What is “Black Jesus” and who is Woody Strode?
Black Jesus is a drama directed by Valerio Zurlini in 1968. He called upon Woody Strode, an African-American actor known for his supporting roles in many hit films, to play the main character Maurice Lalubi, an activist of the independence movement of his country. Patrice Lumumba, the first president of the newborn Democratic Republic of the Congo, inspired the character.
Strode, an athlete and football player, was famous for his roles in Hollywood films like John Ford’s Western movies (such as The Man Who Shot Liberty Valance and the title character in Sergeant Rutledge), in Stanley Kubrick’s Spartacus, and Cecil B. DeMille’s The Ten Commandments. Modern audiences may know him better as the old man Storyteller from the 1993 Black cowboy film Posse.
His sturdy physique is an important element to the representation of a role that within Black Jesus is subjected to psychological and physical violence. Strode said that this role was the most difficult of his entire career. Yet Black Jesus offered him the opportunity to participate for the first time in the Cannes International Film Festival (1968), which ironically was cut short that year due to worker and student protests in France. A few days after the end of Black Jesus’ filing, Sergio Leone called Strode to play in the first sequence of Once Upon a Time in the West.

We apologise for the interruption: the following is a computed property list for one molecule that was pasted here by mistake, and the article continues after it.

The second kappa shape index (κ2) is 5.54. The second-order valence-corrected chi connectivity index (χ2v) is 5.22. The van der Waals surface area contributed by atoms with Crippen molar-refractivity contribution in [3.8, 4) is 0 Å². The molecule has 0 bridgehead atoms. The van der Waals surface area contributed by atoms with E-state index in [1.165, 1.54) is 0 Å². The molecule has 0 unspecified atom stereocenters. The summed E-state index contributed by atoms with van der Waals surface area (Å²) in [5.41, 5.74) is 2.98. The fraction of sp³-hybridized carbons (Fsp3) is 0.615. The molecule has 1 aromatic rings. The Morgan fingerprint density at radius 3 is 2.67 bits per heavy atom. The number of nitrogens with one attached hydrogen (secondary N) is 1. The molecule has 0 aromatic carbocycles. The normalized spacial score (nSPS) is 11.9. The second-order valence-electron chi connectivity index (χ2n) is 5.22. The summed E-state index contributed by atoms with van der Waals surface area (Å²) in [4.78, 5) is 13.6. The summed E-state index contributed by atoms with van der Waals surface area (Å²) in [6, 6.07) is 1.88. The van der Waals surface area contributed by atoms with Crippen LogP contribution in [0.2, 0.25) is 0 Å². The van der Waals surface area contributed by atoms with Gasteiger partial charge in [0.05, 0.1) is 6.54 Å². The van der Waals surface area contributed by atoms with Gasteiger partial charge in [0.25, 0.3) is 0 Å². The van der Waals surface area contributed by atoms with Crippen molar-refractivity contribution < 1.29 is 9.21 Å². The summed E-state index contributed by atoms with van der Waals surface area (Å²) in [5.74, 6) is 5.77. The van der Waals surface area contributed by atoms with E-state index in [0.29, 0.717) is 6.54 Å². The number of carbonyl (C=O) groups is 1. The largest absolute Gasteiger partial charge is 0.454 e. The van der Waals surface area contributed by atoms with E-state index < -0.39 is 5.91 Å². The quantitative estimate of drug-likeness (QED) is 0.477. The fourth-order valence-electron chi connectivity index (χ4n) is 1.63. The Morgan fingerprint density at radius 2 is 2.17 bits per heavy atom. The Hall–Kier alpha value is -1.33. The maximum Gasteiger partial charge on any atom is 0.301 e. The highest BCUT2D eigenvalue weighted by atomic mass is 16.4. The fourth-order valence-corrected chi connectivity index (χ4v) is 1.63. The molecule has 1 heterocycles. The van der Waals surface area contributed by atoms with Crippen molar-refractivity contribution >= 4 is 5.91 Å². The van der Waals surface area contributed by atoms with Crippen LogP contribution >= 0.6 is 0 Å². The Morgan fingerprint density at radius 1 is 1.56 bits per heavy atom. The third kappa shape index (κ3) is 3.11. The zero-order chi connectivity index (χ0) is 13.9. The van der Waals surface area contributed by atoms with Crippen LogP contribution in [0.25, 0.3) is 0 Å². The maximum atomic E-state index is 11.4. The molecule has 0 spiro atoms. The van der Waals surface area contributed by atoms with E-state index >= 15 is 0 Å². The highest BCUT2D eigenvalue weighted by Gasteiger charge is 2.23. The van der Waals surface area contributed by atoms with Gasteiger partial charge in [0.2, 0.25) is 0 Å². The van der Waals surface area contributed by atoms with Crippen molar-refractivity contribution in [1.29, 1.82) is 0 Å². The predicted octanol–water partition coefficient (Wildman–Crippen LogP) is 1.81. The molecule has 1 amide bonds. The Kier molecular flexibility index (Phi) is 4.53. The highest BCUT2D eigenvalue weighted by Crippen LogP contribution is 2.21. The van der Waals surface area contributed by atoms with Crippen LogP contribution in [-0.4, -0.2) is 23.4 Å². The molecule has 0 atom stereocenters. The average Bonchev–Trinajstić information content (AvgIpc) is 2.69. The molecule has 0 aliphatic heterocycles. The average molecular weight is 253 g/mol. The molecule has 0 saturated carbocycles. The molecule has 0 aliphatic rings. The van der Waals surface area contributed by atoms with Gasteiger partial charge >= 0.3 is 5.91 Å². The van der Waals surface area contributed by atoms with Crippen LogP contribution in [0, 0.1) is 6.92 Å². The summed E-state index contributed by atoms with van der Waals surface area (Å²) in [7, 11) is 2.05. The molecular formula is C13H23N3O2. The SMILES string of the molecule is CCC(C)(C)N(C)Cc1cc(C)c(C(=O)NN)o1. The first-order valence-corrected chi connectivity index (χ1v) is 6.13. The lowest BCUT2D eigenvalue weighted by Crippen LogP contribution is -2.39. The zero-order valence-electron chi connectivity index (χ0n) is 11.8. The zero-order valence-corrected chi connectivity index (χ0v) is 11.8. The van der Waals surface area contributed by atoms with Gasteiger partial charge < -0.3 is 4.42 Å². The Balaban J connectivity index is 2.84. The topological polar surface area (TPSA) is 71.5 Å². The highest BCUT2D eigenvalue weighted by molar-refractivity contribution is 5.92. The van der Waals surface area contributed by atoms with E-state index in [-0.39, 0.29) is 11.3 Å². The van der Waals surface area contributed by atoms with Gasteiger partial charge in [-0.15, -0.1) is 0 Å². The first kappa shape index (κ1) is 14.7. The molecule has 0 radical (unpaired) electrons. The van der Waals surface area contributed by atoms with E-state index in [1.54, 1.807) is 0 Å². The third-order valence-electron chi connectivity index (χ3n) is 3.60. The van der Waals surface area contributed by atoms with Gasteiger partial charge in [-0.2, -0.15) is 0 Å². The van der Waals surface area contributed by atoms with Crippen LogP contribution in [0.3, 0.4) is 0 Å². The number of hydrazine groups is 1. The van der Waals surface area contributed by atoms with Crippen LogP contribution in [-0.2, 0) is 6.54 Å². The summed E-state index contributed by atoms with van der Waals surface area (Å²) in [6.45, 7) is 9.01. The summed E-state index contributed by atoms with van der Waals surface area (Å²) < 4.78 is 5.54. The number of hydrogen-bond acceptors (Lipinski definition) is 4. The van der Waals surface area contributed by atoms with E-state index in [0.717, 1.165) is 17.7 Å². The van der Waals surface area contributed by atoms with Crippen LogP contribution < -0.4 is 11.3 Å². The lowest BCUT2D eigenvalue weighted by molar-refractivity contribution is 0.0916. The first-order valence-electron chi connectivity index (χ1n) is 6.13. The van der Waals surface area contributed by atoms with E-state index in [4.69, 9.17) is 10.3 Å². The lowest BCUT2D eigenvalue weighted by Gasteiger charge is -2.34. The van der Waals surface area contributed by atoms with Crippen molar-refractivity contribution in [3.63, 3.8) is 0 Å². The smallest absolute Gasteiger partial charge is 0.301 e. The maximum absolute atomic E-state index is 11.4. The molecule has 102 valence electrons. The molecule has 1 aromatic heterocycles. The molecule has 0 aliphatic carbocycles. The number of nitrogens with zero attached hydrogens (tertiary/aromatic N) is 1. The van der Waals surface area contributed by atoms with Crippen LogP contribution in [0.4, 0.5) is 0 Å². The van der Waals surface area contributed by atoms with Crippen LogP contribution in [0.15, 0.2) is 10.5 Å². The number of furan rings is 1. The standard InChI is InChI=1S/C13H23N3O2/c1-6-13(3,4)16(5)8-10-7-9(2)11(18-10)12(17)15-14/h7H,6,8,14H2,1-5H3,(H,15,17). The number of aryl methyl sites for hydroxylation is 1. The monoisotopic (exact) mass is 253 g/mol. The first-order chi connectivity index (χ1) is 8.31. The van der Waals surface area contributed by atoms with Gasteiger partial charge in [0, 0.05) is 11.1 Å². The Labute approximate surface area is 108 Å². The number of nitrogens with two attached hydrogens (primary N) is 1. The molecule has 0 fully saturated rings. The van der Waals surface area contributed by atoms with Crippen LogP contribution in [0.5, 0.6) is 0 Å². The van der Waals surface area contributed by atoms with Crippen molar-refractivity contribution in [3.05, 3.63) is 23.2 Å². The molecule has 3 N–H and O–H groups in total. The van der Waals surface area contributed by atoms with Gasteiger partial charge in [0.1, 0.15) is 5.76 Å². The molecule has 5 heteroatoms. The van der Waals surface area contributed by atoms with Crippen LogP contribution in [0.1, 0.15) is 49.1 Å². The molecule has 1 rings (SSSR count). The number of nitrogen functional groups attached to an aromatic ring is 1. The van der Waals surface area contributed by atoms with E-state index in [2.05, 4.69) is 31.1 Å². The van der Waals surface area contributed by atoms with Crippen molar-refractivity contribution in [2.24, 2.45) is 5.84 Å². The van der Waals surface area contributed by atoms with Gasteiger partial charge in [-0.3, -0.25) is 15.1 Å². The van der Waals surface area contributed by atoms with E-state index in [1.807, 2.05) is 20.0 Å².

This then led to Strode starring in various 1970’s “poliziottesco” movies (Tough Guy/Italian Super Cop films) directed by one of that genre’s legends Fernando Di Leo including The Italian Connection (1972) and Colpo in canna (1974), extending his career past the sporadic and often forgetful roles that Hollywood seemed to feel that he now deserved.
Woody Strode is just one of the brilliant actors that we cover in the ‘BlaxploItalian' documentary as we uncover 100 years of Blackness in Italian Cinema, directed by Fred Kuwornu.
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Curtis Caesar John
Associate Producer, BlaxploITALIAN